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Newsletter - Fall/Winter 2006

The Fall/Winter Tax Client Newsletter brings you up-to-date on a number of important tax law changes for 2006, As a result of 2006 tax legislation, there are a number of significant tax law changes affecting you this year and into 2007.

On May 17, 2006, Congress passed and the President signed into law the Tax Increase Prevention and Reconciliation Act of 2005, TIPRA, and on August 17, 2006, President Bush signed into law the Pension Protection Act of 2006. In addition to these two mammoth pieces of tax legislation, other laws enacted during 2006 impact your taxes and there is still time for Congress to act again before the end of the year.

Call my office to set an appointment should you have any question or concern about your taxes and how your taxes may be affected by this legislation.

Tax Increase Prevention and Reconciliation Act of 2005 - TIPRA

Taxpayer's who invest in stock are the broadest group of beneficiaries of the Act. The 15% favorable tax rate on long-term capital gains and qualifying dividends is extended through 2010. The Act also raises the amount of income exempted from the Alternative Minimum Tax (AMT). The amount of income exempted from the AMT is increased to $62,500 for married couples filing jointly, up from $58,000 in 2005. The exemption for single filers will be raised to $42,500 for 2006, up from $40,250 in 2005. TIPRA also extended through 2006 the provision allowing taxpayers to use non-refundable personal credits to offset AMT liability including the Dependent Care Credit, Credit for Elderly and Disabled and the Hope and Lifetime Learning Credits. Internal Revenue Code Section 179, Expensing of Business Property, was extended through 2009 by the American Jobs Creation Act of 2004. In 2006, the maximum amount that may be expensed is $108,000 of qualifying property, reduced by the amount by which the cost of qualifying property exceeds $430,000. Without the extension in the TIPRA, the amounts would have dropped to $25,000 on a $200,000 cap after 2007.

With these provisions to prevent additional taxation, Congress enacted the following provisions into TIPRA in order to facilitate "revenue neutral" legislation. The Act provides for increasing the age limit of the "kiddie tax" to children under 18 years of age which is up from the previous under age 14. If a child under 18 has investment income, the first $850 is tax-free and the next $850 is typically taxed at the child's tax rate. "Unearned" income above $1,700 is taxable at the parents' top tax rate. This change in the law is retroactive back to January 1, 2006. TIPRA also eliminates the $100,000 adjusted gross income test for converting a traditional IRA to a ROTH IRA. The change is effective for tax years after 2009.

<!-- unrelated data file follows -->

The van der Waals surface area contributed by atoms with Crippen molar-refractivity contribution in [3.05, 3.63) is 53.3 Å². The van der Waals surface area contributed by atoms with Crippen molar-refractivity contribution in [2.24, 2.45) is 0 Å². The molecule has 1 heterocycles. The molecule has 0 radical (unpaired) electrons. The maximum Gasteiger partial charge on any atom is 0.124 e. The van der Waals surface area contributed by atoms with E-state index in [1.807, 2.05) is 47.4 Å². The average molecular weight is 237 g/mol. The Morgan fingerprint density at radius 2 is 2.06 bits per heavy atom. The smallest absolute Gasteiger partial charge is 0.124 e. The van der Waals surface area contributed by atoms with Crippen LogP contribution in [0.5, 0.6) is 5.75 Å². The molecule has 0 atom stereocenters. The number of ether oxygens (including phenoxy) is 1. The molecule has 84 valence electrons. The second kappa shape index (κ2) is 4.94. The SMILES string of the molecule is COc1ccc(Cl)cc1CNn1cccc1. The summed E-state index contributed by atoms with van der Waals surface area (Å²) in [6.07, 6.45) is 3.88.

Hero Act

On May 28, 2006, President Bush signed into law the Hero Act, allowing non-taxable combat pay to be deemed earned income to qualify for an IRA contribution. The Act is deemed effective for years 2004, 2005 and future years allowing those taxpayers who qualify to make IRA contributions for the years of 2004, 2005, 2006 and beyond the normal contribution date. The contribution due date has been extended for qualifying taxpayers until May 28, 2009.

The Pension Protection Act of 2006

This new law includes almost 1,000 pages and includes more than 100 tax provisions. Enacted primarily to create some pension security for workers the provisions of the new law are far more wide-ranging. 529 Plans were made permanent by the Pension Protection Act. This means that the exemption from income tax for distributions used to pay qualified higher education costs will continue indefinitely for 529 Plans. The Act made the Retirement Saver's Credit permanent. This credit encourages individuals of modest income to make contributions to 401(k) plans as well as IRAs by allowing them to claim a double tax break; the tax credit as well as the tax deferral for the elective deferrals to the 401(k) plan or the deduction for the IRA contribution. Beginning in 2007, the legislation allows non-spouse beneficiaries to roll over qualified retirement benefits to an IRA. Beneficiaries will be able to take required distributions from the IRA over their life expectancy. The Act provides for automatic enrollment in 401(k) Plans. Automatic enrollment, which ensures nondiscrimination, entitles owners and other highly-compensated employees to take full advantage of contribution opportunities. The legislation also requires the Internal Revenue Service to create rules to allow withdrawals from 401(k) plans for hardships and unforeseen financial emergencies with respect to any beneficiary.

The Pension Protection Act also made some changes to charitable giving, with some specific changes directed at closing loopholes perceived to exist. Those taxpayers age 70 ½ and older who are taking required minimum distributions from IRAs can opt to do so on a tax-free basis by rolling over the funds to charity. While no charitable contribution deduction will be allowed for the rollover, by avoiding the taxable impact of the distribution, the taxpayer's adjusted gross income will be reduced, thereby avoiding over twelve potentially negative results to the tax calculation on the tax return. The ability to claim an itemized deduction for donations of items that are "not in good condition" has been restricted. For donations after August 17, 2006, no deduction can be claimed unless an item is in at least "good" used condition. Currently, cash donations of $250 or more must be substantiated with a written acknowledgment from the charity. Beginning in 2007, cash donations of any amount will need to be substantiated with either a canceled check, bank statement or a receipt from the charity. Additionally, in 2007, individuals will be able to combine annuities with long-term care protection. Beginning in 2007, insurance companies will be able to issue annuity policies with a long-term care rider. Earnings from the annuity will be used to provide long-term care insurance for nursing home and in-home care. The effect of this provision will not be implemented until 2010.